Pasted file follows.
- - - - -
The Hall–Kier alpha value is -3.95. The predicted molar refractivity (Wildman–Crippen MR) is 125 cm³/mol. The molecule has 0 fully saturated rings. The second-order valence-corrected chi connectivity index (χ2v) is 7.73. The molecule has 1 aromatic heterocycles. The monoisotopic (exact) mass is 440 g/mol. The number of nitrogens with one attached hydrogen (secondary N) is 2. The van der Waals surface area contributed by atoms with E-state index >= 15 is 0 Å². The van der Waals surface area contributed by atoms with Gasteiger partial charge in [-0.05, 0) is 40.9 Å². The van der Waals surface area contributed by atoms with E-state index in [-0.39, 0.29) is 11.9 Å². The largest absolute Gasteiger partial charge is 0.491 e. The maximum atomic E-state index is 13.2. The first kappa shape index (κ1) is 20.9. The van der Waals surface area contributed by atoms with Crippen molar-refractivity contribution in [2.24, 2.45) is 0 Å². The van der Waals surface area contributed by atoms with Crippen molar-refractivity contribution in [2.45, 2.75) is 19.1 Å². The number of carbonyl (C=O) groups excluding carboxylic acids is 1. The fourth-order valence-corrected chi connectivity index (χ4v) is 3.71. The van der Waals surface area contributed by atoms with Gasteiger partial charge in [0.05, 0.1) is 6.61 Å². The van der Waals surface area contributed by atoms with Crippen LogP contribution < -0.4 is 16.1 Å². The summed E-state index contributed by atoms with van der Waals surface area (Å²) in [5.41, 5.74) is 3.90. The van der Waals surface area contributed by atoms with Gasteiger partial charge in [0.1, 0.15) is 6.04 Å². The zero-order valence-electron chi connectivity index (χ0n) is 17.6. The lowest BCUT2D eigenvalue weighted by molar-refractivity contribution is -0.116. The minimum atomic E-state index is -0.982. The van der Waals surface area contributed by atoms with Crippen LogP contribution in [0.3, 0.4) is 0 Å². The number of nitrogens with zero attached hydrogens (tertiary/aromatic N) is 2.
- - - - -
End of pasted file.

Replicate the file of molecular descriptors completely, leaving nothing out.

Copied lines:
The Hall–Kier alpha value is -3.95. The predicted molar refractivity (Wildman–Crippen MR) is 125 cm³/mol. The molecule has 0 fully saturated rings. The second-order valence-corrected chi connectivity index (χ2v) is 7.73. The molecule has 1 aromatic heterocycles. The monoisotopic (exact) mass is 440 g/mol. The number of nitrogens with one attached hydrogen (secondary N) is 2. The van der Waals surface area contributed by atoms with E-state index >= 15 is 0 Å². The van der Waals surface area contributed by atoms with Gasteiger partial charge in [-0.05, 0) is 40.9 Å². The van der Waals surface area contributed by atoms with E-state index in [-0.39, 0.29) is 11.9 Å². The largest absolute Gasteiger partial charge is 0.491 e. The maximum atomic E-state index is 13.2. The first kappa shape index (κ1) is 20.9. The van der Waals surface area contributed by atoms with Crippen molar-refractivity contribution in [2.24, 2.45) is 0 Å². The van der Waals surface area contributed by atoms with Crippen molar-refractivity contribution in [2.45, 2.75) is 19.1 Å². The number of carbonyl (C=O) groups excluding carboxylic acids is 1. The fourth-order valence-corrected chi connectivity index (χ4v) is 3.71. The van der Waals surface area contributed by atoms with Gasteiger partial charge in [0.05, 0.1) is 6.61 Å². The van der Waals surface area contributed by atoms with Crippen LogP contribution < -0.4 is 16.1 Å². The summed E-state index contributed by atoms with van der Waals surface area (Å²) in [5.41, 5.74) is 3.90. The van der Waals surface area contributed by atoms with Gasteiger partial charge in [0.1, 0.15) is 6.04 Å². The zero-order valence-electron chi connectivity index (χ0n) is 17.6. The lowest BCUT2D eigenvalue weighted by molar-refractivity contribution is -0.116. The minimum atomic E-state index is -0.982. The van der Waals surface area contributed by atoms with Crippen LogP contribution in [0.3, 0.4) is 0 Å². The number of nitrogens with zero attached hydrogens (tertiary/aromatic N) is 2.